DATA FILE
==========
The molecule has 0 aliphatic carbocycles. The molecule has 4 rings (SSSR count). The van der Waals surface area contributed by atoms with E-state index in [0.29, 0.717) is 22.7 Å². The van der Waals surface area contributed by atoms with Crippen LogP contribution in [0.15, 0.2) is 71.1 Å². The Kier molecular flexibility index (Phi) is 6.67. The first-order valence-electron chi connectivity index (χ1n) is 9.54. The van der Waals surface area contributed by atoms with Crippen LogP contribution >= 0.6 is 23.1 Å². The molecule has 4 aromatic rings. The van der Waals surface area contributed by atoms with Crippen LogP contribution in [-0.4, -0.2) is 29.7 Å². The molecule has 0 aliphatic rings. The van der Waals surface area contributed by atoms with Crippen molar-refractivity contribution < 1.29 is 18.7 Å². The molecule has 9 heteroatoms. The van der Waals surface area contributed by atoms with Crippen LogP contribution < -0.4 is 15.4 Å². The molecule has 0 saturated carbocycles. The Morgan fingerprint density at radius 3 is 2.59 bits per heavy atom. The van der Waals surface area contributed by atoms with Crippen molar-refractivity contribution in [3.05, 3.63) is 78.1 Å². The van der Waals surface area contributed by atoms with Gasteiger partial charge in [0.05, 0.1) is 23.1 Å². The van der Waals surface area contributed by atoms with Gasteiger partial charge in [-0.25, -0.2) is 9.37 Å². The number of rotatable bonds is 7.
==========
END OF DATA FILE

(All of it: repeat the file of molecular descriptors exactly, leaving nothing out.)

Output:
The molecule has 0 aliphatic carbocycles. The molecule has 4 rings (SSSR count). The van der Waals surface area contributed by atoms with E-state index in [0.29, 0.717) is 22.7 Å². The van der Waals surface area contributed by atoms with Crippen LogP contribution in [0.15, 0.2) is 71.1 Å². The Kier molecular flexibility index (Phi) is 6.67. The first-order valence-electron chi connectivity index (χ1n) is 9.54. The van der Waals surface area contributed by atoms with Crippen LogP contribution >= 0.6 is 23.1 Å². The molecule has 4 aromatic rings. The van der Waals surface area contributed by atoms with Crippen LogP contribution in [-0.4, -0.2) is 29.7 Å². The molecule has 0 aliphatic rings. The van der Waals surface area contributed by atoms with Crippen molar-refractivity contribution < 1.29 is 18.7 Å². The molecule has 9 heteroatoms. The van der Waals surface area contributed by atoms with Crippen LogP contribution < -0.4 is 15.4 Å². The molecule has 0 saturated carbocycles. The Morgan fingerprint density at radius 3 is 2.59 bits per heavy atom. The van der Waals surface area contributed by atoms with Crippen molar-refractivity contribution in [3.05, 3.63) is 78.1 Å². The van der Waals surface area contributed by atoms with Gasteiger partial charge in [0.05, 0.1) is 23.1 Å². The van der Waals surface area contributed by atoms with Gasteiger partial charge in [-0.25, -0.2) is 9.37 Å². The number of rotatable bonds is 7.